I’m not sure it will. Ultimately it’s still going to be about getting the right content to the right people at the right time – even if the content, the people and the times might be different.

Where do you see yourself in 10 years’ time?

I still haven’t quite given up on playing for Wimbledon, but if that doesn’t work out I imagine I’ll still be a fully paid-up member of the Westminster Village. There’s still a lot worth fighting for in politics and, though others might disagree, I still believe politics and the PR around it is the best route to change.


Ryan Sketchley, 29 Senior account director, Thirteen Communications

Sketchley worked at Red for two years after topping the agency’s graduate programme. He later moved to TVC as senior account manager and has been at Thirteen for 18 months, where he has led and won four pitches. He is des­cribed by his agency as being "wise beyond his years" and "calmness personified".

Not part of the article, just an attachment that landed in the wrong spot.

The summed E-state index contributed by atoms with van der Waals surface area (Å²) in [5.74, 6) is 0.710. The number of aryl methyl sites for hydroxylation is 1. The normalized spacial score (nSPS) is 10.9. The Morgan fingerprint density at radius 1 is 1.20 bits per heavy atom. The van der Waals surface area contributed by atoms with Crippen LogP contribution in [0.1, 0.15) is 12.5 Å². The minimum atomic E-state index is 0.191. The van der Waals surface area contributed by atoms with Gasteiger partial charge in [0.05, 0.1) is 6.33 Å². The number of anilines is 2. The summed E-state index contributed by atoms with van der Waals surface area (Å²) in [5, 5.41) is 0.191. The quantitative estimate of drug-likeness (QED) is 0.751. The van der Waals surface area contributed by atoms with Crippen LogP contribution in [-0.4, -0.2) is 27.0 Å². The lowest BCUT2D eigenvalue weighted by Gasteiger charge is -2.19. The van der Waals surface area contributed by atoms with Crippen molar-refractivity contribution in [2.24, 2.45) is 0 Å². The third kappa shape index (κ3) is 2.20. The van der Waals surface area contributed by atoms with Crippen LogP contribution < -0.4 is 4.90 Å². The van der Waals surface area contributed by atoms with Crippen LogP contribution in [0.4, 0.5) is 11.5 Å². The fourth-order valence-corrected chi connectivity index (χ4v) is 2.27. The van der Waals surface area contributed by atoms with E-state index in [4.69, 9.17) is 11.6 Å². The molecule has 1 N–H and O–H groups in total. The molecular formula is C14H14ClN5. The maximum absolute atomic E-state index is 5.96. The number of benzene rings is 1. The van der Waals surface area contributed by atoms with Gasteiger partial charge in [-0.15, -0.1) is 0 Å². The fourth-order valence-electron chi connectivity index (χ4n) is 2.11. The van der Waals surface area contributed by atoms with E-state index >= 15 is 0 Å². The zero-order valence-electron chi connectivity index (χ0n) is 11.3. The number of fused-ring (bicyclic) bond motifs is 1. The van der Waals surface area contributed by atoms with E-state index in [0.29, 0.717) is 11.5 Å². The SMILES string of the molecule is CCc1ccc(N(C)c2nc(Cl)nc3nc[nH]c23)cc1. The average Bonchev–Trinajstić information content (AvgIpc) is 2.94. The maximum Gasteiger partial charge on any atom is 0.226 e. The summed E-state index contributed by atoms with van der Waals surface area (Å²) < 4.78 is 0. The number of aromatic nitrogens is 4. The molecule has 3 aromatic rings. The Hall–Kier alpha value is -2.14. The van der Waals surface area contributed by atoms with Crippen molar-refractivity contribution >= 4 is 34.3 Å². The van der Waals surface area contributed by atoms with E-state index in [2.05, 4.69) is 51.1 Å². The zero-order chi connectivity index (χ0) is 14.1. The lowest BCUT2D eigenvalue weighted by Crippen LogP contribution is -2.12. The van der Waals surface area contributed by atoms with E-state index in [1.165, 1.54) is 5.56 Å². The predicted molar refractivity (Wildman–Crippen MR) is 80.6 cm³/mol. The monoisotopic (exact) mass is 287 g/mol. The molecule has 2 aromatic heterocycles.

What has been your proudest achievement in PR?

I started out as a broadcast specialist and have taken the skill into video content. There is still nothing like landing a major broadcast story – like the Silvertown planning announcement we ran last month, which ran all day on the BBC.

How do you expect PR to change over the next 10 to 15 years?

Analytics will force agencies to be more business focused in terms of real outputs, as our industry’s contribution to the bottom line needs to be clear. Mobile is everything; with the contraction of media space, the value of a message landed by video will only increase in this age of social sharing.

Where do you see yourself in 10 years’ time?